About John Lilburne







2209 Sun 2 Sep 2001

I have been reading a book by Rodney Stark "The Rise of Christianity: A Sociologist Reconsiders History" (Princeton University Press, 1996).

I first heard of Rodney Stark from Archbishop Pell, from a homily he gave to headmasters, which I read on the internet:

And finally I wish to commend to you "The Rise of Christianity", a study of the first three hundred years of Christian history under the pagan Roman emperors by a contemporary agnostic sociologist, Rodney Stark. It has important lessons for us today.

Recently, Stark was interviewed about religion today, about out temptation to make the situation easier to attract young people to Christ.

He was asked, "Many churches are lowering the bar to make religion more popular. How would you analyze their efforts?"

Rodney Stark replied, "They're death wishes. People value religion on the basis of cost, and they don't value the cheapest ones the most. Religions that ask nothing get nothing. You've got a choice: you can be a church or a country club. If you're going to be a church, you'd better offer religion on Sunday. If you're not, you'd better build a golf course. If religion gets too cheap, nobody pays the price."

I believe he is right. May that simple truth also be our conviction.

On the back of the book there is some "Advance Praise" for it by Andrew M. Greeley, (National Opinion Research Centre, University of Chicago):

Professor Stark has produced a provocative, insightful, challenging account of the rise of Christianity. The thesis - that Christianity was a success because it provided those who joined it with a more appealing, more assuring, happier, and perhaps longer life - may anger many readers and force all readers to stop and think.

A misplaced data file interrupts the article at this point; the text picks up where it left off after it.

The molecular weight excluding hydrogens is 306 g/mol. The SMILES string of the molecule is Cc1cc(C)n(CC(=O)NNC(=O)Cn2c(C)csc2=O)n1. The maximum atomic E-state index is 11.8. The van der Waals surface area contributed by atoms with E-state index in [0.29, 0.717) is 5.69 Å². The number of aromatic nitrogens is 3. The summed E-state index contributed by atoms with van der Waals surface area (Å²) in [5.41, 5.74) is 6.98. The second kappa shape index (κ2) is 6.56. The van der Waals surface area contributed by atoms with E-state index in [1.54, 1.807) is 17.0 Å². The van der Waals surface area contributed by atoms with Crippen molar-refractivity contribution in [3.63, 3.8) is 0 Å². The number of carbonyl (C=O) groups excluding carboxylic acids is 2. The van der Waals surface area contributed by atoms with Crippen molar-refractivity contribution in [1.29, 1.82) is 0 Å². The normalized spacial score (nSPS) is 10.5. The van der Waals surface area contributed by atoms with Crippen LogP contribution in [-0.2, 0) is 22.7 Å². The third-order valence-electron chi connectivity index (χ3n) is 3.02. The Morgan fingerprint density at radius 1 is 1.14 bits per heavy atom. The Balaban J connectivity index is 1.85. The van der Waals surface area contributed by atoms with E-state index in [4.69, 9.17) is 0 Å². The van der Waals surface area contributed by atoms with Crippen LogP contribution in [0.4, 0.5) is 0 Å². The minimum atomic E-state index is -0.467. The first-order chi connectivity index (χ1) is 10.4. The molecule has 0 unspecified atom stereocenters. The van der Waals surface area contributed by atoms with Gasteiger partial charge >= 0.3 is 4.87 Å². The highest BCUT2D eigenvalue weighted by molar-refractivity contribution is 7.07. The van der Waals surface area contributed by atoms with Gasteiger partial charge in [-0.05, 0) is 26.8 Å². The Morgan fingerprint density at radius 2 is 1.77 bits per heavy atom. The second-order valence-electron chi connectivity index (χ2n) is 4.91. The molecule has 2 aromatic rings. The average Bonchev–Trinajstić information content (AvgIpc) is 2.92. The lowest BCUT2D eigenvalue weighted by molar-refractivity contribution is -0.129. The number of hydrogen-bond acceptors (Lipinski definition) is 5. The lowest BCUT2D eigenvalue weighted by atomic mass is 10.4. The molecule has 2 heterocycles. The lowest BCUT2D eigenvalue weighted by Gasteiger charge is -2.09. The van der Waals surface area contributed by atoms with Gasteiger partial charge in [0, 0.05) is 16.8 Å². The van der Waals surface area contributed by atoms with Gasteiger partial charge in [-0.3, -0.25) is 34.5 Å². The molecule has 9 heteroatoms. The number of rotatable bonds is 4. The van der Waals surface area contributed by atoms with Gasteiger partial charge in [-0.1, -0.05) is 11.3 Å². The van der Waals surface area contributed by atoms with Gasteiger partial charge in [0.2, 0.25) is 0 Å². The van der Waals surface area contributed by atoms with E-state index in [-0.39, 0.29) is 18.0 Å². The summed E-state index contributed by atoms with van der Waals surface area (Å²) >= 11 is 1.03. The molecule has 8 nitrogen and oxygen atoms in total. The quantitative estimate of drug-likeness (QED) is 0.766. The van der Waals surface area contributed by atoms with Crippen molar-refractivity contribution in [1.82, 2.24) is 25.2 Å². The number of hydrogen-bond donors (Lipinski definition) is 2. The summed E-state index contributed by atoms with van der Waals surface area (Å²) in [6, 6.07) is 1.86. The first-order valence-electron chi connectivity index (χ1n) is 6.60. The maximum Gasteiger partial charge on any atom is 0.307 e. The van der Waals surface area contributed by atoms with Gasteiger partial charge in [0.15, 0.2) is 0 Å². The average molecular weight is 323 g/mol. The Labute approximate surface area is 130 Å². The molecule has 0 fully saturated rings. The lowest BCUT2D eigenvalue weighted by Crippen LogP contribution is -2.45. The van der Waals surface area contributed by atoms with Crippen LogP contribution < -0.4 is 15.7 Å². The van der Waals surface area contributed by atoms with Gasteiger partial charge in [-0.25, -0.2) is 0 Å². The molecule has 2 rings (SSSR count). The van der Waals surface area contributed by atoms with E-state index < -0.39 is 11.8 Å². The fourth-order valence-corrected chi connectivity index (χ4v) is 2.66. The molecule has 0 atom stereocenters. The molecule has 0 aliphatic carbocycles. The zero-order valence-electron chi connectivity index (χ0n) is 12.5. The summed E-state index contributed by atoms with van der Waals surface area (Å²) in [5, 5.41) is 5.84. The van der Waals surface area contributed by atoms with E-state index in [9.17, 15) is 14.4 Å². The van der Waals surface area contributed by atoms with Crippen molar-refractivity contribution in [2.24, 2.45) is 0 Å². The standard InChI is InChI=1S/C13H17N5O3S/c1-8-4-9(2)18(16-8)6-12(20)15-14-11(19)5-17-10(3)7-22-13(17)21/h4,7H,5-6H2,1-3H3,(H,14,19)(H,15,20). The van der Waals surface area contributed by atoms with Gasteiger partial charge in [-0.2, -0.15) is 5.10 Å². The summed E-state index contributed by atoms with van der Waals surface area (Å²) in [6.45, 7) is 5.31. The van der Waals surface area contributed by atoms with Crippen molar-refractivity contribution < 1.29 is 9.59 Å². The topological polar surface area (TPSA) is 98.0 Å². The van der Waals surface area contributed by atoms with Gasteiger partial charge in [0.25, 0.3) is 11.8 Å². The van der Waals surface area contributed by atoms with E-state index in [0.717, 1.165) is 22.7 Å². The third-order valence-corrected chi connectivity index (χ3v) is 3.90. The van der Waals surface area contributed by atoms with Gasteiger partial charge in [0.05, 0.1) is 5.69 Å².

On page 171, Rodney Stark writes:

... individuals will evaluate religious compensators in essentially the same way that they evaluate all other objects of choice. They will evaluate their costs and benefits (including the "opportunity costs" that arise when once action can be undertaken only if others are foregone) and will "consume" those compensators which, together with their other actions, maximize net benefits.

Its a challenging book. A particular issue the explanation of "costs":

Religious stigmas consist of all aspects of social deviance that attach to membership in the group. A group may prohibit some activities deemed normal in the external society (drinking, for example) or it may require other activities deemed abnormal by the world (shaving one's head, for example). ... Sacrifices consist in investments (material and human) and forgone opportunities required of those who would gain and retain membership in the group. (page 176).

By demanding high levels of stigma and sacrifice, religious groups induce higher average levels of member commitment and participation ... are able to generate greater material, social, and religious benefits for their members. (page 177).

The sacrifice of martyrdom is the particular one which I will be writing about tomorrow for my essay on Early Church. I find it an interesting perspective on religious activity.

After Mass at the cathedral this morning I spent the afternoon chopping blackberries and collecting wood. It was too wet to burn them. Earlier tonight I went to Miranda's. She may be away next week.

Copyright J.R. Lilburne, 2 September 2001.


Links to other sites:

Archbishop Pell's homilies - quoting Rodney Stark on 18 April 2000

Miranda Lynch